Hospitals are within their rights to continue to lock loved ones out of maternity appointments, despite the head of the HSE writing to healthcare facilities asking for restrictions to be lifted.
Health Minister Stephen Donnelly has defended the "barbaric" Covid-19 maternity restrictions and said hospitals do not have to lift the restrictions amid growing confusion and anger at the ad-hoc arrangements which have seen families split apart for milestone moments.
The HSE has admitted it does not know what visitor restrictions are in place in each of the country's maternity hospitals as Covid measures have been left up to individual managers.
Campaigners and opposition politicians have hit out at the "insulting" restrictions which mean expectant fathers and birth partners are being denied access for scans and during labour in some hospitals.
HSE boss Paul Reid intends to contact each of the 19 maternity units across the country asking that restrictions be lifted, however, this decision ultimately remains in the hands of individual hospitals.
Mr Reid said the HSE believes "the conditions are right that restrictions should be lifted".
If maternity hospital managers feel they still cannot comply with this request, Mr Reid said they should communicate the reasons for continuing with restrictions to expectant mothers.
But the HSE has no information on the specific visitor restrictions currently in place at a local level.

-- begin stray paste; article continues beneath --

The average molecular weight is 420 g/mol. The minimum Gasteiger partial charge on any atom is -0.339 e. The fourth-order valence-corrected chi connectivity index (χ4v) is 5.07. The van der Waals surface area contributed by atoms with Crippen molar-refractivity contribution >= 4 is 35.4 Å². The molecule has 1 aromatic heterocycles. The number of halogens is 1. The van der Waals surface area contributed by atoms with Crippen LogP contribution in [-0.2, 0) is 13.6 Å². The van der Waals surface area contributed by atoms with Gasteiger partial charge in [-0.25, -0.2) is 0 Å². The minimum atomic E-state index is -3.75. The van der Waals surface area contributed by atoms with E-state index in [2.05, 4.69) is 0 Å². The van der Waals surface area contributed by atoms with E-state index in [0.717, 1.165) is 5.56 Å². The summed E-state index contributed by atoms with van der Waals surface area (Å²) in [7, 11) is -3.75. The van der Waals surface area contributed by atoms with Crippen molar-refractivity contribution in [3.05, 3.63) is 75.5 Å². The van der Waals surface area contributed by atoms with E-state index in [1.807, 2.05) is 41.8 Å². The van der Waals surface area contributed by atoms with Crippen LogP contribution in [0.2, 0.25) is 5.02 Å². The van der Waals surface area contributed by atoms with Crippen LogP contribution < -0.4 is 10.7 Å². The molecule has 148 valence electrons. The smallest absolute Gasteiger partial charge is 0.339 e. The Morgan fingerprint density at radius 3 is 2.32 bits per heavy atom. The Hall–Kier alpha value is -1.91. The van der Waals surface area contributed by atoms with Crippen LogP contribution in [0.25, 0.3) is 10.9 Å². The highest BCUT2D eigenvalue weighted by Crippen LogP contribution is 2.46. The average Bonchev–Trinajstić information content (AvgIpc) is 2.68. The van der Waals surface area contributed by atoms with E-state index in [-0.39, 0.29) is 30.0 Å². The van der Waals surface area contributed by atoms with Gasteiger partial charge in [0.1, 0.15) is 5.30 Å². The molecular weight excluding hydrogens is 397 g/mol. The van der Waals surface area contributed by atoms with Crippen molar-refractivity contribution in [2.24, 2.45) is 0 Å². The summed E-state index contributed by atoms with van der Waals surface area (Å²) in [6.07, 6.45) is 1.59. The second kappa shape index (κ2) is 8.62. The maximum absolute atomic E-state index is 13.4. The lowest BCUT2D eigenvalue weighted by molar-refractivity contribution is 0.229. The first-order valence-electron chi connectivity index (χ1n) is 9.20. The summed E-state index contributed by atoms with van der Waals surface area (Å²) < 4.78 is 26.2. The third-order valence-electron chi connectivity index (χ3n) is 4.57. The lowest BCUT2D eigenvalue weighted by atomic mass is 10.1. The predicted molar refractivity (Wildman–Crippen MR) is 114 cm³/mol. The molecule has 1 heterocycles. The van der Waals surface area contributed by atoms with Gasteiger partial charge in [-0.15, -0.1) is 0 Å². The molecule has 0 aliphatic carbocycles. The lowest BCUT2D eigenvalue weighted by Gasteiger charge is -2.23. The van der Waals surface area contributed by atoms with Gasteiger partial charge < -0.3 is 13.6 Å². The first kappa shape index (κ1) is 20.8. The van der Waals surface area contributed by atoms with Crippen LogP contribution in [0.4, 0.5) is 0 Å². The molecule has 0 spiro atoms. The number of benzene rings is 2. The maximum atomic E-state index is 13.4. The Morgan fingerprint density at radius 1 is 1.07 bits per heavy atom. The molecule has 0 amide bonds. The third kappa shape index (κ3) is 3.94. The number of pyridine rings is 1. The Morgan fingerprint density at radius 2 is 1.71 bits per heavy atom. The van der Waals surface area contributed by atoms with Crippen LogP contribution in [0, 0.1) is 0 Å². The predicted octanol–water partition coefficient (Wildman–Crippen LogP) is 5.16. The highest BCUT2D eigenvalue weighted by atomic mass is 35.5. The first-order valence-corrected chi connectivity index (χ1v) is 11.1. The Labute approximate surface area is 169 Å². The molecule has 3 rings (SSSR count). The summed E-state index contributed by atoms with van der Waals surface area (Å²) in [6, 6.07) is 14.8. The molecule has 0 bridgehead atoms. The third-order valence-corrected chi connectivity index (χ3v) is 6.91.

"This type of information is not collected centrally within our unit. It would be available at a local level in each individual maternity hospital," general manager of the National Women and Infants Health Programme Mary-Jo Biggs told Labour leader Alan Kelly in response to parliamentary questions.
"The decision to facilitate partners at scans is a decision taken at a hospital level, considering the different circumstances in each location."
Mr Kelly described this approach as "insulting" to pregnant women and their partners and said: "Whether it's a firstborn or second or third baby, you can’t provide comfort to a partner going through labour or going to a big scan from a car park.
"The Government has been leading women and their partners down the garden path when it comes to lifting of restrictions."
He said it is bad enough that the HSE does not know what is happening on the ground, but "even worse is that officials did not go around and ask the maternity services themselves because they could not be bothered. This is barbaric."
Mr Donnelly last night defended the different restrictions being applied by individual hospitals.
"We would love as consistent an approach as possible and as open a national approach as possible. However, it is not being applied uniformly as some maternity hospitals have made a call that they don't believe it's safe for them and I support that and support their local right to make those decisions," Mr Donnelly told the Dáil.
Orla O’Connor, director of the National Women's Council of Ireland, said that women have gone through “enormous trauma” having to attend appointments and scans on their own during the pandemic.
“Women have been contacting the Women's Council about it and they really feel that there's been so many different announcements in relation to things opening up, how restrictions are being removed.
“But there’s no clear indication in terms of how women who are pregnant are going to be supported [and] how the restrictions are going to be lifted in maternity hospitals," she said.
Pregnant women and their partners are sharing their experiences of restrictions on social media, including a tweet which went viral in recent days of Gary Toohey standing outside a hospital in Limerick. It had the caption: "Hours away from having our first child and there I am waving up at herself from outside the hospital on the street, where do you begin."